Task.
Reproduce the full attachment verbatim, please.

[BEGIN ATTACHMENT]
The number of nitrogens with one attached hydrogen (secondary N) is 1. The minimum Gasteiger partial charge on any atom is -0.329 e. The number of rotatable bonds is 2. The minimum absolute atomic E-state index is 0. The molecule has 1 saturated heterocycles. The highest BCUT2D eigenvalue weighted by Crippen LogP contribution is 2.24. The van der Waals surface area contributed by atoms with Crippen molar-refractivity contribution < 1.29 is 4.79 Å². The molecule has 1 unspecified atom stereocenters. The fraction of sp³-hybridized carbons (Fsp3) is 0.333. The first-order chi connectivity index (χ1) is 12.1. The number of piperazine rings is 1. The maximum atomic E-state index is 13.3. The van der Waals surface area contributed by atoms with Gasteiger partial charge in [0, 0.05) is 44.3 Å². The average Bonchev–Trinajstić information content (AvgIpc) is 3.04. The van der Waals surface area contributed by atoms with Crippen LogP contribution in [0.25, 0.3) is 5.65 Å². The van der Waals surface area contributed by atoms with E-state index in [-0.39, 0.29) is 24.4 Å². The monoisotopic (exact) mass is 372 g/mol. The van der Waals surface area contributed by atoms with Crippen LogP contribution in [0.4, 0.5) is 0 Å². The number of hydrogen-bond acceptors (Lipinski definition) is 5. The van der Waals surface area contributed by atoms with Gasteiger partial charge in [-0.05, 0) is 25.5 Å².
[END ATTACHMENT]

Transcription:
The number of nitrogens with one attached hydrogen (secondary N) is 1. The minimum Gasteiger partial charge on any atom is -0.329 e. The number of rotatable bonds is 2. The minimum absolute atomic E-state index is 0. The molecule has 1 saturated heterocycles. The highest BCUT2D eigenvalue weighted by Crippen LogP contribution is 2.24. The van der Waals surface area contributed by atoms with Crippen molar-refractivity contribution < 1.29 is 4.79 Å². The molecule has 1 unspecified atom stereocenters. The fraction of sp³-hybridized carbons (Fsp3) is 0.333. The first-order chi connectivity index (χ1) is 12.1. The number of piperazine rings is 1. The maximum atomic E-state index is 13.3. The van der Waals surface area contributed by atoms with Gasteiger partial charge in [0, 0.05) is 44.3 Å². The average Bonchev–Trinajstić information content (AvgIpc) is 3.04. The van der Waals surface area contributed by atoms with Crippen LogP contribution in [0.25, 0.3) is 5.65 Å². The van der Waals surface area contributed by atoms with E-state index in [-0.39, 0.29) is 24.4 Å². The monoisotopic (exact) mass is 372 g/mol. The van der Waals surface area contributed by atoms with Crippen LogP contribution in [0.4, 0.5) is 0 Å². The number of hydrogen-bond acceptors (Lipinski definition) is 5. The van der Waals surface area contributed by atoms with Gasteiger partial charge in [-0.05, 0) is 25.5 Å².